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Pathological Personality Traits and Utilitarian Moral Judgments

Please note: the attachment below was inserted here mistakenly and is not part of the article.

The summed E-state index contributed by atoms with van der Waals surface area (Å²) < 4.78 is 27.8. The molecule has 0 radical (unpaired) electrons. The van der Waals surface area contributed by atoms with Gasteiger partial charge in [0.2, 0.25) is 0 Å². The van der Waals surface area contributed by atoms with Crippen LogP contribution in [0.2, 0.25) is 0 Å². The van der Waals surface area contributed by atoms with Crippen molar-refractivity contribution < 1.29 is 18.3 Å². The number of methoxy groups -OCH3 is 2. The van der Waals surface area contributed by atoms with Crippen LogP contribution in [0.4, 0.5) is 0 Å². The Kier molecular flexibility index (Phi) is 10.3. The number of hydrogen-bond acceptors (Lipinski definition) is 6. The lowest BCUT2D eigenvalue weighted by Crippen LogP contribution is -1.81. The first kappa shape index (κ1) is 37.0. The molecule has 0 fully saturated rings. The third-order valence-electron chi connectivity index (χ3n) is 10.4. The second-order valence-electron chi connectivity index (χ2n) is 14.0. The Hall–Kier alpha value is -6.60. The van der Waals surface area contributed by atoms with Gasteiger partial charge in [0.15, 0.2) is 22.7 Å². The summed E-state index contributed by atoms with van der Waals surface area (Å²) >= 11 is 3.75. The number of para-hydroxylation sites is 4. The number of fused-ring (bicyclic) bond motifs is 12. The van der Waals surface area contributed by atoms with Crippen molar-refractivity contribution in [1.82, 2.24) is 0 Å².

Recent research has highlighted important individual differences in moral judgment. The present study extends these findings by examining the associations between pathological personality traits and utilitarian moral judgments. This was accomplished by asking 2,121 Israeli community members to complete self-report measures concerning their pathological personality traits and evaluate the acceptability of utilitarian moral judgments in various sacrificial dilemmas (is it acceptable to intentionally kill one person in order to save several other people?). The results showed that the pathological personality traits of antagonism and disinhibition were positively associated with the endorsement of personal utilitarian moral judgments (i.e., those decisions requiring the individual to directly inflict harm on the would-be sacrificed individual), whereas negative affectivity was negatively associated with personal utilitarian moral judgments. Antagonism was the only pathological personality trait associated with impersonal utilitarian moral judgments (i.e., those decisions that did not require the individual to directly inflict harm on the would-be sacrificed individual). Discussion focuses on the implications of these findings for understanding the associations between pathological personality traits and moral judgments.

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